---the near in blood,

The nearer bloody.' Meaning that he suspects Macbeth to be the murderer ; for he was the nearest in blood to the two princes, being the cousin german of Duncan.

17 The allusion of the unlighted shaft appears to be the death of the king only could neither insure the crown to Macbeth, nor accomplish any other purpose, while his song were yet living, who had therefore just reason to apprehend that they should be removed by the same means. Malcolm therefore means to say, "The shaft has not yet done all its intended mischief; I and my brother are yet to be destroyed before it will light on the ground and do no more harm.'

SCENE IV. Without the Castle.

Enter Rosse and an Old Man. Old M. Threescore and ten I can remember well: Within the volume of which time, I have seen Hours dreadful, and things strange; but this sore

night Hath trified former knowings. Rosse.

Ah, good father, Thou see'st, the heavens, as troubled with man's act, Threaten his bloody stage: by the clock, 'tis day, And yet dark night strangles the travelling lamp: Is it night's predominance, or the day's shame, That darkness does the face of earth entomb, When living light should kiss it 1 ? Old M.

"Tis unnatural, Even like the deed that's done. On Tuesday last, A falcon, tow'ring in her pride of place, Was by a mousing owl hawk'd at, and kill'd. Rosse. And Duncan's horses (a thing most strange

and certain), Beauteous and swift, the niinions of their race, Turn’d wild in nature, broke their stalls, flung out, Contending 'gainst obedience, as they would make War with mankind. Old M.

"Tis said, they ate each other. Rosse. They did so; to the amazement of mine eyes, That look'd upon't. Here comes the good Mac

duff:

Winds a certed with continanie partner inpeared heisshed, 'for the

1 'After the murder of King Duffe,' says Holinshed, 'for the space of six months togither there appeared no sunne by daye, nor moone by night, in anie part of the realme; but still the sky was covered with continual clouds; and sometiines such outrageous winds arose, with lightenings and teinpests, that the people were in great fear of present destruction. It is evident that Shakspeare had this passage in his thoughts. Most of the portente here mentioned are related by Holinshed, as accompanying King Duffe's death : 'there was a sparhawk strangled by an owl,' and horses of singular beauty and swiftness did eat their own flesh.'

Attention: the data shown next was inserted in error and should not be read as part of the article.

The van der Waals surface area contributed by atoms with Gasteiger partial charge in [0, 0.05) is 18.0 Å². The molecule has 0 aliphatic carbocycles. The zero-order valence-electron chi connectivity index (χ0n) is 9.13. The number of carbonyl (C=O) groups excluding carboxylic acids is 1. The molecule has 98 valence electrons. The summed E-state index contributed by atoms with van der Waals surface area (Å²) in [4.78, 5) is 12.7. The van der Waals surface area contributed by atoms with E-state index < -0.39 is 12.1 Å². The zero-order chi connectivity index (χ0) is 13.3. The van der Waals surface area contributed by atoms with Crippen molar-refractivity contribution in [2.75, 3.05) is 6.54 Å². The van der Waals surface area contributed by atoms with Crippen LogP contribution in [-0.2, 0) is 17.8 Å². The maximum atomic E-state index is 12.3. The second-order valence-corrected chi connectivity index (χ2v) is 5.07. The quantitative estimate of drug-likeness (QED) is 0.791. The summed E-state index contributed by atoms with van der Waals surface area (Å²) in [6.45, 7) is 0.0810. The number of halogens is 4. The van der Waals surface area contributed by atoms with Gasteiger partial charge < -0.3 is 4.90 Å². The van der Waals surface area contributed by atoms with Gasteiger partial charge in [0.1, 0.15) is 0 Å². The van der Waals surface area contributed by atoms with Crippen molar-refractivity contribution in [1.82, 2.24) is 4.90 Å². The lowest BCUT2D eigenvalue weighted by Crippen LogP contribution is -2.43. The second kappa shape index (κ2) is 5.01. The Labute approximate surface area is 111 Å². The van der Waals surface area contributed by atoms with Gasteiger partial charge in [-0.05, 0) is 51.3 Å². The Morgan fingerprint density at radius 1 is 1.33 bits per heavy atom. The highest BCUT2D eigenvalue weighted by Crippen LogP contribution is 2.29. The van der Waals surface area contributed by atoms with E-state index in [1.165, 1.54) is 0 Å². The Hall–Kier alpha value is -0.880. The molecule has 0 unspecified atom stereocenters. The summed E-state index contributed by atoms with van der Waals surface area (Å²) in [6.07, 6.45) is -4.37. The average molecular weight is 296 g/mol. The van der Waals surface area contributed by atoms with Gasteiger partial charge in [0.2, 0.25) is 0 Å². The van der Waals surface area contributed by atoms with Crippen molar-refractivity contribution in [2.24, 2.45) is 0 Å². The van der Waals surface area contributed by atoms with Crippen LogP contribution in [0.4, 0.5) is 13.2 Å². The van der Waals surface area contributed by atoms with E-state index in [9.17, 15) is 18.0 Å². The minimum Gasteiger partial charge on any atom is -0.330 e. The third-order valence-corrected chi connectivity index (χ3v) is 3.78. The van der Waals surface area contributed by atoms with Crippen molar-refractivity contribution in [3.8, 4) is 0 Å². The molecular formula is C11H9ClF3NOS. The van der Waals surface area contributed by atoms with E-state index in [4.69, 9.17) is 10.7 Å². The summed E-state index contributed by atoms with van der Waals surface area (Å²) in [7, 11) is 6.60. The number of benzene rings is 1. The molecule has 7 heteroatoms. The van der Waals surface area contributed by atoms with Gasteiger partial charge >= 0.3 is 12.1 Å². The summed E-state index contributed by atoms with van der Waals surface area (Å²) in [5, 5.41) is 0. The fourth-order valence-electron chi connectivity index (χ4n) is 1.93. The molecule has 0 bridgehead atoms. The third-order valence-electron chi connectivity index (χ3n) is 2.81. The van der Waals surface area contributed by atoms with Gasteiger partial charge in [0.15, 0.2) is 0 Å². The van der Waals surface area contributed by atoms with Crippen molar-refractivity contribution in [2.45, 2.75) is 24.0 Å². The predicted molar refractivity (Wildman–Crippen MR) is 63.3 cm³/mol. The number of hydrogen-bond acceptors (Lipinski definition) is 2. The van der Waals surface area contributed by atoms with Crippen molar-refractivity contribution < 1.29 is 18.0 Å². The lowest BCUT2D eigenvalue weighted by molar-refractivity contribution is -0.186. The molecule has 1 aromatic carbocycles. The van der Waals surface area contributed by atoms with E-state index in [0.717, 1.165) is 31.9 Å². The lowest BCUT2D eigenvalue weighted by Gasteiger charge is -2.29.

2 A falcon tow'ring in her pride of place,' a technical phrase in falconry for soaring to the highest pitch. Faulcon haultain was the French term for a towering or high flying hawk.

Enter MACDUFF. How goes the world, sir, now? Macd.

Why, see you not? Rosse. Is't known who did this more than bloody

deed? Macd. Those that Macbeth hath slain. Rosse.

Alas, the day! What good could they pretend 3 ? Macd.

They were suborn’d: Malcolm, and Donalbain, the king's two sons, Are stol'n away and fled; which puts upon them Suspicion of the deed. Rosse.

'Gainst nature still:
Thriftless ambition, that will ravin up
Thine own life's means!—Then 'tis most like,
The sovereignty will fall upon Macbeth 4.
Macd. He is already nam’d; and gone to Scone,
To be invested.
Rosse.

Where is Duncan's body?
Macd. Carried to Colme-kills,
The sacred storehouse of his predecessors,
And guardian of their bones.
Rosse.

Will you to Scone?
Macd. No, cousin, I'll to Fife.
Rosse.

Well, I will thither. Macd. Well, may you see things well done

there;-adieu !-Lest our old robes, sit easier than our new! Rosse. Father, farewell. Old M. God's benison go with you: and with those That would make good of bad, and friends of foes!

[Exeunt.

3 Pretend, in the sense of the Latin praetendo, to design, or 'lay for a thing before it come,' as the old dictionaries explain it.

4 Macbeth, by his birth, stood next in succession to the crown after the song of Duncan. King Malcolm, Duncan's predecessor, had two daughters, the eldest of whom was the mother of Duncan, the younger the mother of Macbeth -Holinshed.

Ś Colme-kili is the famous Iona, one of the western isles men. tioned by Holinshed as the burialplace of many ancient kings of Scotland. Colme-kill means the cell or chapel of St. Columbo. See note 19, p. 201.

Vol. IV.